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Hungary’s PM meets with Jewish leaders amid anti-Semitism fears

Orban says ‘committed to maintaining full freedom of religion’; rabbis ‘deeply impressed’ by premier’s efforts to combat anti-Jewish sentiment

Hungarian Prime Minister Viktor Orban shakes hands with Rabbi Menachem Margolin on July 6, 2017. (European Jewish Association)
Hungarian Prime Minister Viktor Orban shakes hands with Rabbi Menachem Margolin on July 6, 2017. (European Jewish Association)

Hungary’s Prime Minister Viktor Orban on Thursday met with a delegation of Jewish leaders amid concerns over his government’s alleged tolerance of anti-Semitism, pledging he would protect the rights of the country’s Jewish community.

“Hungary is committed to maintaining full freedom of religion for its Jewish community,” Orban said, according to a statement from the European Jewish Association.

The delegation, which was inaugurating a new kosher slaughterhouse, included Israeli Ashkenazi Chief Rabbi David Lau, General Director of the Rabbinical Centre of Europe and European Jewish Association Rabbi Menachem Margolin and Hungarian Rabbis Baruch Oberlander and Shlomo Kovesh.

During the meeting, the rabbis said they were “deeply impressed” by Orban’s commitment to combat anti-Semitism, as well as his “unconditional support” for “the continuation of Jewish religious life in the country.”

“In times like these, when the Belgian parliament passes a law banning kosher slaughter and other countries are undermining freedom of religion all over Europe, we were happy to inaugurate a new kosher slaughterhouse and to witness the help of the government to the Hungarian religious Jewish community,” Lau and Margolin said.

Hungarian Prime Minister Viktor Orban meets with a delegation of Jewish leaders on July 6, 2017. (European Jewish Association)
Hungarian Prime Minister Viktor Orban meets with a delegation of Jewish leaders on July 6, 2017. (European Jewish Association)

The meeting between Orban and the delegation of Jewish leaders came after the head of Hungary’s largest Jewish organization said a “poisonous” poster campaign by the government that targets US billionaire George Soros is stoking anti-Semitic sentiments.

The posters show a large image of the Hungarian-born Jewish emigre Soros laughing, alongside the text: “Let’s not let Soros laugh last,” a reference to an accusation by the government that the 86-year-old is behind pressure to force Hungary to let in migrants.

This photo taken Wednesday, July 5, 2017 in Budapest, Hungary, shows an anti-Soros campaign reading "99 percent reject illegal migration" and “Let’s not allow Soros to have the last laugh”. (AP Photo/Pablo Gorondi)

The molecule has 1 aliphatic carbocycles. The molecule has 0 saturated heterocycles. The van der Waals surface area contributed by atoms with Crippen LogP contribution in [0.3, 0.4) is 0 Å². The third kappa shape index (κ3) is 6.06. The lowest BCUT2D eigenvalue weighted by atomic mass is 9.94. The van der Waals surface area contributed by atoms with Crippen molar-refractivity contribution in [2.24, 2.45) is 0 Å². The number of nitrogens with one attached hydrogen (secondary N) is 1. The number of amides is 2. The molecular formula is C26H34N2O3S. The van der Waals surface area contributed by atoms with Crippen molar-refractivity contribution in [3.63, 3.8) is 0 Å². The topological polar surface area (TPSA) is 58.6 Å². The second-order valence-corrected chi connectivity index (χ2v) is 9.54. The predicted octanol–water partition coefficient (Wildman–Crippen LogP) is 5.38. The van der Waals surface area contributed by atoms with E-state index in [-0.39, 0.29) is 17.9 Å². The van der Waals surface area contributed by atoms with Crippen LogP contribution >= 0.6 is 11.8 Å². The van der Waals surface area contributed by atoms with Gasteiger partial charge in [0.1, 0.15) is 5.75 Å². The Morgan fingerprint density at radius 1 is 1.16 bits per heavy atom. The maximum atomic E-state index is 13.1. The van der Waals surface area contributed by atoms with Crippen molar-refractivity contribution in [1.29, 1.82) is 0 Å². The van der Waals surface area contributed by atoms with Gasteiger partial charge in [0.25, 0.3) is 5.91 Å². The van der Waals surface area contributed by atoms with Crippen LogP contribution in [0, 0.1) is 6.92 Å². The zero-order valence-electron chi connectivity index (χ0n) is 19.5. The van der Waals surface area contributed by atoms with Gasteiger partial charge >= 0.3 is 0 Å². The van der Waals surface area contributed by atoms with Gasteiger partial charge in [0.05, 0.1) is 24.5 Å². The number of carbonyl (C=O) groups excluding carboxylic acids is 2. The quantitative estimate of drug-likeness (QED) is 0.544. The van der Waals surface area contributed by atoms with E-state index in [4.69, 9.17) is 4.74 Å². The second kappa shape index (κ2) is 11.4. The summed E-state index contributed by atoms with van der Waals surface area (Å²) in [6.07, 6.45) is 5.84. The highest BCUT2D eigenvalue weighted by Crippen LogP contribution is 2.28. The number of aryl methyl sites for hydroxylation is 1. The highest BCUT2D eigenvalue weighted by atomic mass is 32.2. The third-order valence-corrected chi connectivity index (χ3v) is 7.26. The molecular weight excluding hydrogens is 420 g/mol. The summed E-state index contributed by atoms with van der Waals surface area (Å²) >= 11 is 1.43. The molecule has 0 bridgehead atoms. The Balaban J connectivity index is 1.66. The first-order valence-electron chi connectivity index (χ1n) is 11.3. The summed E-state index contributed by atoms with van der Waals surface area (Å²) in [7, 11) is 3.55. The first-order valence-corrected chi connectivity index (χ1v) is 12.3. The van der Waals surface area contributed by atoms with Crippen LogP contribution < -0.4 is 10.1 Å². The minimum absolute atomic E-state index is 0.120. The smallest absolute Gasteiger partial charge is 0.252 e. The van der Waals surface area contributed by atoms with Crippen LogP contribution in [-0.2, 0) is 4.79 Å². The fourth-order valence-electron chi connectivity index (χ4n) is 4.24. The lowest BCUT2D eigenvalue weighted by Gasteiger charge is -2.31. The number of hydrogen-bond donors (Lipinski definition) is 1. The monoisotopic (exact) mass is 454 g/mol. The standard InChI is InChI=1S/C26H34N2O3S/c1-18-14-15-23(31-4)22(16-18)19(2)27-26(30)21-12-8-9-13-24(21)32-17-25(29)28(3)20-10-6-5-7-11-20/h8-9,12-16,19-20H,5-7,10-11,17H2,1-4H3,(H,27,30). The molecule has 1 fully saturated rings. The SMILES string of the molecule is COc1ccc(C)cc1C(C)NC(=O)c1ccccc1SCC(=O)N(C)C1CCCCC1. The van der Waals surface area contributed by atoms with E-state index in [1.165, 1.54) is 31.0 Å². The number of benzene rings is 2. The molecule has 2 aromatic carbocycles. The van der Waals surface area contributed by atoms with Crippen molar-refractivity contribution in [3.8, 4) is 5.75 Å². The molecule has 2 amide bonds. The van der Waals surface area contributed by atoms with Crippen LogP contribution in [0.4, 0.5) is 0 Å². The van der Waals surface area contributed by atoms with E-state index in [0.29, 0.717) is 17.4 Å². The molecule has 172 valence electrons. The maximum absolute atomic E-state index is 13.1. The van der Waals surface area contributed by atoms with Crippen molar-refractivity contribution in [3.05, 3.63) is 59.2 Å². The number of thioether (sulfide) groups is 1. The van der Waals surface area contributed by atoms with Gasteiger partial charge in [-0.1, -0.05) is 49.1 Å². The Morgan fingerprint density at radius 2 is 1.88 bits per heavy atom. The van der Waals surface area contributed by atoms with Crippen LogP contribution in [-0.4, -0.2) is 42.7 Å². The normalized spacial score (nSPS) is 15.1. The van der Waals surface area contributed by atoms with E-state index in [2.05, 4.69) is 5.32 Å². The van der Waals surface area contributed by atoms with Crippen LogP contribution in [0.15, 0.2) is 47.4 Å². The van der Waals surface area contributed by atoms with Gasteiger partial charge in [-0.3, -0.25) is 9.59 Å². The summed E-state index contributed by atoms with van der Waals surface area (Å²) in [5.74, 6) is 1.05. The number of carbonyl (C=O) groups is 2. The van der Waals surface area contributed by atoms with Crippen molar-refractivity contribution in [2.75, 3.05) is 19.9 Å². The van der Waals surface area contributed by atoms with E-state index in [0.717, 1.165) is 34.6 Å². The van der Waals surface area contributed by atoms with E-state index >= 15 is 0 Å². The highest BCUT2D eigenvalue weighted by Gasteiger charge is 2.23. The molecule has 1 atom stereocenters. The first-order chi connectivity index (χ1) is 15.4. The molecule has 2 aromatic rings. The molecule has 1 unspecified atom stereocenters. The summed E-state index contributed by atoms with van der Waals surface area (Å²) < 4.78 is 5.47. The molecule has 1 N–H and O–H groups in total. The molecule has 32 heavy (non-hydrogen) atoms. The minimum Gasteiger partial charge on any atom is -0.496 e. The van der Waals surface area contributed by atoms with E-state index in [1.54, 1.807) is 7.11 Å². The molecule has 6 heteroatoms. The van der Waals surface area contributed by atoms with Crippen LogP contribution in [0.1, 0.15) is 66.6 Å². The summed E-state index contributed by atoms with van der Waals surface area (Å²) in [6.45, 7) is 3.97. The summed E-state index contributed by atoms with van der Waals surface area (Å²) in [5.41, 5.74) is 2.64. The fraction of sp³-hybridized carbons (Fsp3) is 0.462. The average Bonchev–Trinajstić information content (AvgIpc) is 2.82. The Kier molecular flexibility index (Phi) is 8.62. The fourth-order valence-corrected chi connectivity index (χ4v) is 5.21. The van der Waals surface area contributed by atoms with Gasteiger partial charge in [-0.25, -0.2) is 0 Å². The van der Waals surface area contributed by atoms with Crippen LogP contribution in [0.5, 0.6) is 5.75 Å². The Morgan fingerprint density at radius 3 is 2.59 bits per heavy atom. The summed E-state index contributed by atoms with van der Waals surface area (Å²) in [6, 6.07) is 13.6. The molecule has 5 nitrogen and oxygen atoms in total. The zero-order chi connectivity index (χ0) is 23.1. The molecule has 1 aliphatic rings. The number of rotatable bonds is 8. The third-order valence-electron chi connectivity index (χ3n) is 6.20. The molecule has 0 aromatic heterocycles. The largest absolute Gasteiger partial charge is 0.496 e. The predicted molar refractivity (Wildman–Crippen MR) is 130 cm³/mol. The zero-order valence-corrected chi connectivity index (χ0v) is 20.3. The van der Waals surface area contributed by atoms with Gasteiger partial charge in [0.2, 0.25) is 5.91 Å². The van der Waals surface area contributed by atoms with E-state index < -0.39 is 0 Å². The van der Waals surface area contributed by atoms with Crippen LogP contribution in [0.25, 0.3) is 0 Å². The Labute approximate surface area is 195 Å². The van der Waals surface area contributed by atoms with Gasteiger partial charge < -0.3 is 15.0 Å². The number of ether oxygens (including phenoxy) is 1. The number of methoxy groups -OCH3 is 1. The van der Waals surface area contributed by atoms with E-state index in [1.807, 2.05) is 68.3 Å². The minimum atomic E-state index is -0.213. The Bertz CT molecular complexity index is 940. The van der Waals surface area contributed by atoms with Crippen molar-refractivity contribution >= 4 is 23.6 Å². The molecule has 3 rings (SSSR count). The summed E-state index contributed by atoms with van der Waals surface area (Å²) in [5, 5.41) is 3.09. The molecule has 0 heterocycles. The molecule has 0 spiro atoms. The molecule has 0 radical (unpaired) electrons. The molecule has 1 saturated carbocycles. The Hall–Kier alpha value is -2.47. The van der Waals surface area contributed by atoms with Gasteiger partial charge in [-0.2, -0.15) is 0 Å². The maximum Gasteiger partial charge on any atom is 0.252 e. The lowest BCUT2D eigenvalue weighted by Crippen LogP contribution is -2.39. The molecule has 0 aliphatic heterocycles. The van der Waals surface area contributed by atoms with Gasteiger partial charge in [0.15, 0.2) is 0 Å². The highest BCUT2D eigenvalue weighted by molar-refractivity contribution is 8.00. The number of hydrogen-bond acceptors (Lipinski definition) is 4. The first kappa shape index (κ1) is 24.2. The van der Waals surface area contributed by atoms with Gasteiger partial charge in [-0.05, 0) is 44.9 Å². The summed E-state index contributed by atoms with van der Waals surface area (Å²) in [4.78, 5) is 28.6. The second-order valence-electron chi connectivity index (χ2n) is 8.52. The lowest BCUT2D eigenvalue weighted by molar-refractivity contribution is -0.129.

This photo taken Wednesday, July 5, 2017 in Budapest, Hungary, shows an anti-Soros campaign reading “99 percent reject illegal migration” and “Let’s not allow Soros to have the last laugh”. (AP Photo/Pablo Gorondi)

Since the posters appeared in public spaces nationwide last Friday, local media has reported several incidents of anti-Semitic graffiti daubed on them.

“These poisonous messages harm the whole of Hungary,” said Andras Heisler, head of the Federation of Hungarian Jewish Communities (Mazsihisz), in a letter to Orban published on the group’s website Thursday.

“We ask you and your government to take action to stop the campaign immediately and remove the posters from our streets and squares,” he said.

Orban has regularly accused Soros, 86, of orchestrating flows of migrants to Europe by financially backing pro-immigration and pro-refugee civil groups.

The government also says groups supported by Soros interfere in Hungary’s domestic affairs and ultimately aim to topple the hardline Orban.

George Soros at the United Nations General Assembly in New York, September 20, 2016. (Peter Foley/Pool/Getty Images/via JTA)
George Soros at the United Nations General Assembly in New York, September 20, 2016. (Peter Foley/Pool/Getty Images/via JTA)

The graffiti “harks back to dark periods in Hungarian history,” according to Heisler whose organization represents Hungary’s 100,000-strong Jewish community.

“This campaign is not openly anti-Semitic, but it is quite capable of giving rise to uncontrolled sentiments including anti-Semitic ones,” said Heisler.

“As our elected leaders you have a historic responsibility to stop hatred getting stronger in our homeland, and not to turn Hungarians against each other,” he said.

The latest campaign is the fourth nationwide media blitz by the government this year that attacks Brussels or Soros for allegedly pressuring Hungary to take in migrants.

Laws passed by parliament this year have also been widely seen as aimed at non-governmental organizations supported by Soros, and the Central European University, a Soros-founded institution in Budapest.

A senior government official said later Friday that the campaign is “not about Soros’s background or identity.”

“It calls attention to the danger represented by Soros in the immigration issue,” Orban’s chief of staff Janos Lazar told a press briefing.

Regent of Hungary Miklós Horthy de Nagybánya with Adolf Hitler, year unspecified (photo credit: Wikimedia Commons)
Regent of Hungary Miklós Horthy de Nagybánya with Adolf Hitler, year unspecified (photo credit: Wikimedia Commons)

Remarks by Orban last month praising Hungary’s wartime leader and Hitler ally Miklos Horthy have also sparked controversy.

In response to a request by Israel’s envoy in Budapest for clarification, Hungarian foreign minister Peter Szijjarto said Hungary has “zero tolerance” for anti-Semitism.

The rows come shortly before Prime Minister Benjamin Netanyahu’s visit to Hungary July 18, the first ever by an Israeli premier.

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